CALGARY, Alberta, Dec 2 (Reuters) - The outgoing chief executive of Alberta Investment Management Corp (AIMCo), said on Tuesday oil sands producers need to cut production costs through new technology as $70 crude is here to stay.
Leo de Bever, who is stepping down from the C$80 billion provincial pension fund administrator after six years at the helm, said he would be surprised if oil topped $70 in the long-run given rising global supply, even if it rebounded to $100 per barrel at some point.
Oil sands producers in Alberta have some of the highest costs in the world. While they can cope with crude prices around current levels, de Bever warned future growth would be difficult unless companies invest in more efficient processes.
Oil at $70 a barrel “is probably something you should target for your technology in terms of being able to survive,” he said.
“If you are existing producer in the oil sands you probably say this does not really affect me, as long as your physical plants hold together. But if you need to build something new, you’re out of business.”
The Canadian Association of Petroleum Producers forecasts oil sands production will hit 4.8 million barrels per day by 2030, up from around 2 million bpd currently.
But new mining projects require oil prices of around $115 to break even, while the break-even price for new thermal projects ranges between $50-$70, according to consultancy Wood Mackenzie. If these estimates are correct, some proposed projects may have to be shelved.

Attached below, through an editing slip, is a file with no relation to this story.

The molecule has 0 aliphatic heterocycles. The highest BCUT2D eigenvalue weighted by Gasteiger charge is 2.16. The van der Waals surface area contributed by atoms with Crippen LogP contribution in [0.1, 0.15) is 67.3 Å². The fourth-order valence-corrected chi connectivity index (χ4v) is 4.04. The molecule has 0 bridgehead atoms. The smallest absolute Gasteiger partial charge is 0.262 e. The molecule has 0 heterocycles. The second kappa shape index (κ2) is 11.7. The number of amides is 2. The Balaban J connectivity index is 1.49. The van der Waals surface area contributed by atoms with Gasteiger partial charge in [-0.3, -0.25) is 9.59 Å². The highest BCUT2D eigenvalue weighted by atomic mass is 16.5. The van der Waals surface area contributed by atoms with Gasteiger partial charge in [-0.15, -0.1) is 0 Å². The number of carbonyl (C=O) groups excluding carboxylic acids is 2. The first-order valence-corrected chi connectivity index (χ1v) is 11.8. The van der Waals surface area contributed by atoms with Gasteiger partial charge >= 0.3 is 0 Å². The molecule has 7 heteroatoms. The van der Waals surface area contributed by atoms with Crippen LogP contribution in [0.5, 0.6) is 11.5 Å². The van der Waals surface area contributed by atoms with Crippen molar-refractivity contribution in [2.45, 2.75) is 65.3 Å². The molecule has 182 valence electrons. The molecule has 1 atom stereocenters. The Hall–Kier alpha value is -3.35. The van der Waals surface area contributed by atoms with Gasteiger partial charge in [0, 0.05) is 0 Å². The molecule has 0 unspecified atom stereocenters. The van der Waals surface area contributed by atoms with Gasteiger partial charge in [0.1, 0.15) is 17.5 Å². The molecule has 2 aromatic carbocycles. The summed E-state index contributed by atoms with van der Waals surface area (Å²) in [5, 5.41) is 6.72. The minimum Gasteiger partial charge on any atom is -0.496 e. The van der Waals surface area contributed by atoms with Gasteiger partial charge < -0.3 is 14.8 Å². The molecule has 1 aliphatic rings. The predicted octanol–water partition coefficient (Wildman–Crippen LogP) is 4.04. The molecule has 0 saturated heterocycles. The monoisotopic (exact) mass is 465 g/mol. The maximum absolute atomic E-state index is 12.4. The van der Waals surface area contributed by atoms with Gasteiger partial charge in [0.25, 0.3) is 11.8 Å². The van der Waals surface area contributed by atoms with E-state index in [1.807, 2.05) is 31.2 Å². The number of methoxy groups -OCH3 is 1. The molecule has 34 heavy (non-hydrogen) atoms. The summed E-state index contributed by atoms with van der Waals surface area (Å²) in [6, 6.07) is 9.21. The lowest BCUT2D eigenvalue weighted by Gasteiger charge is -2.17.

Competition from the U.S. shale boom is also causing problems for the Canadian energy sector.
“We are going to have to figure out in a real hurry how to move from a very high-cost producer to a low-cost producer because the new supplies of energy that have been found are closer to market, they are cheaper to produce in many cases and they do not have some of the transportation issues,” De Bever said.
The AIMCo chief urged the energy industry to use the slide in prices as an opportunity to invest in unproven technology that will boost productivity.
AIMCo is invested in Oak Point Energy, a privately held oil sands exploration company working on an extraction method that uses less water. The fund administrator is also working with companies developing technology for upgraders, which turn mined bitumen into refinery-ready synthetic crude.
De Bever said small companies trying new approaches needed to be surrounded by stable capital and strong management. (Editing by David Gregorio)